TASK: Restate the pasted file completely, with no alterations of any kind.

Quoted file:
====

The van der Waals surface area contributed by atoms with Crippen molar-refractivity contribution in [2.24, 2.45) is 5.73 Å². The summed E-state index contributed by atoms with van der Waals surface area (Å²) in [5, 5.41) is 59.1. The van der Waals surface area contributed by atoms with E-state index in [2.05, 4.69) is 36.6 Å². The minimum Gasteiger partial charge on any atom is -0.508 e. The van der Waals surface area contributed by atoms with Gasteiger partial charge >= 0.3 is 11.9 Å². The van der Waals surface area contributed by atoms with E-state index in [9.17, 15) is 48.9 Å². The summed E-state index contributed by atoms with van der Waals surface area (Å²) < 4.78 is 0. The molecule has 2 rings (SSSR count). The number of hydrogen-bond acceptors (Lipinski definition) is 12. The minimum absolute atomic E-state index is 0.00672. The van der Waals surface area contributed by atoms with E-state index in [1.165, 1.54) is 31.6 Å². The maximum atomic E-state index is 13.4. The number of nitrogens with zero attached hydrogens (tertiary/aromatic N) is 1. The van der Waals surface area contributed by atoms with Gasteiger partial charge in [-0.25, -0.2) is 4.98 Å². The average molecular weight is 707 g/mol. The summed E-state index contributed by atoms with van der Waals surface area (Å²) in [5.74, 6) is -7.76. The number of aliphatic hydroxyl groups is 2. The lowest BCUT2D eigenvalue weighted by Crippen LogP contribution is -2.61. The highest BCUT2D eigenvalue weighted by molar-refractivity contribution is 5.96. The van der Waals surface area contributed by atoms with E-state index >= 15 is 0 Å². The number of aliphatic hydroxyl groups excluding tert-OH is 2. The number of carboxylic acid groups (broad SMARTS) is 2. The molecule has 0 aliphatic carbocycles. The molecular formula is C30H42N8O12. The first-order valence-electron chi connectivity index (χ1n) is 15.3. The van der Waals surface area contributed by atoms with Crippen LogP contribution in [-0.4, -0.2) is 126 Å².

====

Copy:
The van der Waals surface area contributed by atoms with Crippen molar-refractivity contribution in [2.24, 2.45) is 5.73 Å². The summed E-state index contributed by atoms with van der Waals surface area (Å²) in [5, 5.41) is 59.1. The van der Waals surface area contributed by atoms with E-state index in [2.05, 4.69) is 36.6 Å². The minimum Gasteiger partial charge on any atom is -0.508 e. The van der Waals surface area contributed by atoms with Gasteiger partial charge >= 0.3 is 11.9 Å². The van der Waals surface area contributed by atoms with E-state index in [9.17, 15) is 48.9 Å². The summed E-state index contributed by atoms with van der Waals surface area (Å²) < 4.78 is 0. The molecule has 2 rings (SSSR count). The number of hydrogen-bond acceptors (Lipinski definition) is 12. The minimum absolute atomic E-state index is 0.00672. The van der Waals surface area contributed by atoms with E-state index in [1.165, 1.54) is 31.6 Å². The maximum atomic E-state index is 13.4. The number of nitrogens with zero attached hydrogens (tertiary/aromatic N) is 1. The van der Waals surface area contributed by atoms with Gasteiger partial charge in [-0.25, -0.2) is 4.98 Å². The average molecular weight is 707 g/mol. The summed E-state index contributed by atoms with van der Waals surface area (Å²) in [5.74, 6) is -7.76. The number of aliphatic hydroxyl groups is 2. The lowest BCUT2D eigenvalue weighted by Crippen LogP contribution is -2.61. The highest BCUT2D eigenvalue weighted by molar-refractivity contribution is 5.96. The van der Waals surface area contributed by atoms with E-state index >= 15 is 0 Å². The number of aliphatic hydroxyl groups excluding tert-OH is 2. The number of carboxylic acid groups (broad SMARTS) is 2. The molecule has 0 aliphatic carbocycles. The molecular formula is C30H42N8O12. The first-order valence-electron chi connectivity index (χ1n) is 15.3. The van der Waals surface area contributed by atoms with Crippen LogP contribution in [-0.4, -0.2) is 126 Å².